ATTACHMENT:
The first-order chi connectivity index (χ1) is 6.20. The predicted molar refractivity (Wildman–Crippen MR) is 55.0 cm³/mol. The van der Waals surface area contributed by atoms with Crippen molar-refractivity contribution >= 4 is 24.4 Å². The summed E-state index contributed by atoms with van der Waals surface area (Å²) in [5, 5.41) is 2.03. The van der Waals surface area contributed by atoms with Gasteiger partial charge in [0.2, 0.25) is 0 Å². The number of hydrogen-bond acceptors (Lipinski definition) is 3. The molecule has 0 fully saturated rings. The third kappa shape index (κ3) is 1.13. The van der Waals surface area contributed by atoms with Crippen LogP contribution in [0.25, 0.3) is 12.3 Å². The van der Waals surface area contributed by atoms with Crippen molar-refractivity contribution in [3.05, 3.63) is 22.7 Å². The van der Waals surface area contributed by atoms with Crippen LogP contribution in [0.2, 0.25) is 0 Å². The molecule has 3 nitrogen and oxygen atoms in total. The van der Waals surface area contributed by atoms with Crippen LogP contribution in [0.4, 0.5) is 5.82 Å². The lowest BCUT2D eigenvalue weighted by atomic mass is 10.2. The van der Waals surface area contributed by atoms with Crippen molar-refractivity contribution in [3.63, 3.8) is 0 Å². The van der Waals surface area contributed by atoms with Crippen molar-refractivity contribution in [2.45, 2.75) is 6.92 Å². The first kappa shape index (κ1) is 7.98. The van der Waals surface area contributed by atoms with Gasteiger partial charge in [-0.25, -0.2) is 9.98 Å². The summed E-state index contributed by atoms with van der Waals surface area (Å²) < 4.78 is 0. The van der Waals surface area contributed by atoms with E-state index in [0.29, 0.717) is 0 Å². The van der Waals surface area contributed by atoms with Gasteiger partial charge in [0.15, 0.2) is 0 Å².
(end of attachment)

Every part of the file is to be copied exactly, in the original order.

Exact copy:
The first-order chi connectivity index (χ1) is 6.20. The predicted molar refractivity (Wildman–Crippen MR) is 55.0 cm³/mol. The van der Waals surface area contributed by atoms with Crippen molar-refractivity contribution >= 4 is 24.4 Å². The summed E-state index contributed by atoms with van der Waals surface area (Å²) in [5, 5.41) is 2.03. The van der Waals surface area contributed by atoms with Gasteiger partial charge in [0.2, 0.25) is 0 Å². The number of hydrogen-bond acceptors (Lipinski definition) is 3. The molecule has 0 fully saturated rings. The third kappa shape index (κ3) is 1.13. The van der Waals surface area contributed by atoms with Crippen LogP contribution in [0.25, 0.3) is 12.3 Å². The van der Waals surface area contributed by atoms with Crippen molar-refractivity contribution in [3.05, 3.63) is 22.7 Å². The van der Waals surface area contributed by atoms with Crippen LogP contribution in [0.2, 0.25) is 0 Å². The molecule has 3 nitrogen and oxygen atoms in total. The van der Waals surface area contributed by atoms with Crippen LogP contribution in [0.4, 0.5) is 5.82 Å². The lowest BCUT2D eigenvalue weighted by atomic mass is 10.2. The van der Waals surface area contributed by atoms with Crippen molar-refractivity contribution in [3.63, 3.8) is 0 Å². The van der Waals surface area contributed by atoms with Crippen molar-refractivity contribution in [2.45, 2.75) is 6.92 Å². The first kappa shape index (κ1) is 7.98. The van der Waals surface area contributed by atoms with Gasteiger partial charge in [-0.25, -0.2) is 9.98 Å². The summed E-state index contributed by atoms with van der Waals surface area (Å²) < 4.78 is 0. The van der Waals surface area contributed by atoms with E-state index in [0.29, 0.717) is 0 Å². The van der Waals surface area contributed by atoms with Gasteiger partial charge in [0.15, 0.2) is 0 Å².